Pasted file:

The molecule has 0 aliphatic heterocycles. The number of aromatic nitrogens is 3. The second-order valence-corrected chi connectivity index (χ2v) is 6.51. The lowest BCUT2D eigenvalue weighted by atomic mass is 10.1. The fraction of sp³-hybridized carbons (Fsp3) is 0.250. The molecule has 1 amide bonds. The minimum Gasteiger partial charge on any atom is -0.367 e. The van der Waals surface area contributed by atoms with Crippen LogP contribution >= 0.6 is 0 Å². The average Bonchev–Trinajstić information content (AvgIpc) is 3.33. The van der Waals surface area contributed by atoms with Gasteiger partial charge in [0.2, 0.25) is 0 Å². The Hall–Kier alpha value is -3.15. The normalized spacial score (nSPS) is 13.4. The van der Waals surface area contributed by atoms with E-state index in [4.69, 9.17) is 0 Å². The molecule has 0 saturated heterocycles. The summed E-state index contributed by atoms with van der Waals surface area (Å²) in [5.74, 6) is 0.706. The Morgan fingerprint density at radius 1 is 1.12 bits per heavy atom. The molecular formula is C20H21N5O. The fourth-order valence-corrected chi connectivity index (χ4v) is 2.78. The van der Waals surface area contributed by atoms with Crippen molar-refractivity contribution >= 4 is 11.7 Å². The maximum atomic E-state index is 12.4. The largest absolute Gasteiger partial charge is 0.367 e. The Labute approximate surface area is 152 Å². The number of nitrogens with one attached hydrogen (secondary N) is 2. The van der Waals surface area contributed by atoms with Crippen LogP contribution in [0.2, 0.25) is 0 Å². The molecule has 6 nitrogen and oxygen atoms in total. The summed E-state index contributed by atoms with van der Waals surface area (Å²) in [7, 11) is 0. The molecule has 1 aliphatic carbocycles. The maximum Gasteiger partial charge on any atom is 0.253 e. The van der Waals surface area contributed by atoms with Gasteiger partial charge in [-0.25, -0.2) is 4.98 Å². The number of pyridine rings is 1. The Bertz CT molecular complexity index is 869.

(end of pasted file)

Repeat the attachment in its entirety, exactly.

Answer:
The molecule has 0 aliphatic heterocycles. The number of aromatic nitrogens is 3. The second-order valence-corrected chi connectivity index (χ2v) is 6.51. The lowest BCUT2D eigenvalue weighted by atomic mass is 10.1. The fraction of sp³-hybridized carbons (Fsp3) is 0.250. The molecule has 1 amide bonds. The minimum Gasteiger partial charge on any atom is -0.367 e. The van der Waals surface area contributed by atoms with Crippen LogP contribution >= 0.6 is 0 Å². The average Bonchev–Trinajstić information content (AvgIpc) is 3.33. The van der Waals surface area contributed by atoms with Gasteiger partial charge in [0.2, 0.25) is 0 Å². The Hall–Kier alpha value is -3.15. The normalized spacial score (nSPS) is 13.4. The van der Waals surface area contributed by atoms with E-state index in [4.69, 9.17) is 0 Å². The molecule has 0 saturated heterocycles. The summed E-state index contributed by atoms with van der Waals surface area (Å²) in [5.74, 6) is 0.706. The Morgan fingerprint density at radius 1 is 1.12 bits per heavy atom. The molecular formula is C20H21N5O. The fourth-order valence-corrected chi connectivity index (χ4v) is 2.78. The van der Waals surface area contributed by atoms with Crippen molar-refractivity contribution >= 4 is 11.7 Å². The maximum atomic E-state index is 12.4. The largest absolute Gasteiger partial charge is 0.367 e. The Labute approximate surface area is 152 Å². The number of nitrogens with one attached hydrogen (secondary N) is 2. The van der Waals surface area contributed by atoms with Crippen LogP contribution in [0.2, 0.25) is 0 Å². The molecule has 6 nitrogen and oxygen atoms in total. The summed E-state index contributed by atoms with van der Waals surface area (Å²) in [7, 11) is 0. The molecule has 1 aliphatic carbocycles. The maximum Gasteiger partial charge on any atom is 0.253 e. The van der Waals surface area contributed by atoms with Gasteiger partial charge in [-0.25, -0.2) is 4.98 Å². The number of pyridine rings is 1. The Bertz CT molecular complexity index is 869.